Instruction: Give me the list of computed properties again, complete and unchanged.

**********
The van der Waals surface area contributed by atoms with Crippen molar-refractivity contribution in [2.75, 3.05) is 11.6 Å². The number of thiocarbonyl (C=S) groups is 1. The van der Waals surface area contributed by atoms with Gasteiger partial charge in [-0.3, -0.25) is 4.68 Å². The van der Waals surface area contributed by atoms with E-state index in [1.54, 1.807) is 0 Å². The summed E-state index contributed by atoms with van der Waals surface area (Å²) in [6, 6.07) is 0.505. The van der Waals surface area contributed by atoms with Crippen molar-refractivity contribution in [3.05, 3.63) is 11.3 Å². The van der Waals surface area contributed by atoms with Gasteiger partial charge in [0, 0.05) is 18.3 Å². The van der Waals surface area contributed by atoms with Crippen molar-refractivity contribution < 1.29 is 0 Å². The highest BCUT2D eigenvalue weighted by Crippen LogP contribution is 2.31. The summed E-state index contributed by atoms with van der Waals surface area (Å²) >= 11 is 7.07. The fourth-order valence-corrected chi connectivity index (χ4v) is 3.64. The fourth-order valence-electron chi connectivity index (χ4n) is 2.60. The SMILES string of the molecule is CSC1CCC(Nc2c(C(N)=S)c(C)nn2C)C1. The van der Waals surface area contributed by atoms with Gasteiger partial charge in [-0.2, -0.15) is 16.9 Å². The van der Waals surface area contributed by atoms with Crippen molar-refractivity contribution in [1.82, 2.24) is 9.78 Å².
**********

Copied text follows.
The van der Waals surface area contributed by atoms with Crippen molar-refractivity contribution in [2.75, 3.05) is 11.6 Å². The number of thiocarbonyl (C=S) groups is 1. The van der Waals surface area contributed by atoms with Gasteiger partial charge in [-0.3, -0.25) is 4.68 Å². The van der Waals surface area contributed by atoms with E-state index in [1.54, 1.807) is 0 Å². The summed E-state index contributed by atoms with van der Waals surface area (Å²) in [6, 6.07) is 0.505. The van der Waals surface area contributed by atoms with Crippen molar-refractivity contribution in [3.05, 3.63) is 11.3 Å². The van der Waals surface area contributed by atoms with Gasteiger partial charge in [0, 0.05) is 18.3 Å². The van der Waals surface area contributed by atoms with Crippen molar-refractivity contribution < 1.29 is 0 Å². The highest BCUT2D eigenvalue weighted by Crippen LogP contribution is 2.31. The summed E-state index contributed by atoms with van der Waals surface area (Å²) >= 11 is 7.07. The fourth-order valence-corrected chi connectivity index (χ4v) is 3.64. The fourth-order valence-electron chi connectivity index (χ4n) is 2.60. The SMILES string of the molecule is CSC1CCC(Nc2c(C(N)=S)c(C)nn2C)C1. The van der Waals surface area contributed by atoms with Gasteiger partial charge in [-0.2, -0.15) is 16.9 Å². The van der Waals surface area contributed by atoms with Crippen molar-refractivity contribution in [1.82, 2.24) is 9.78 Å².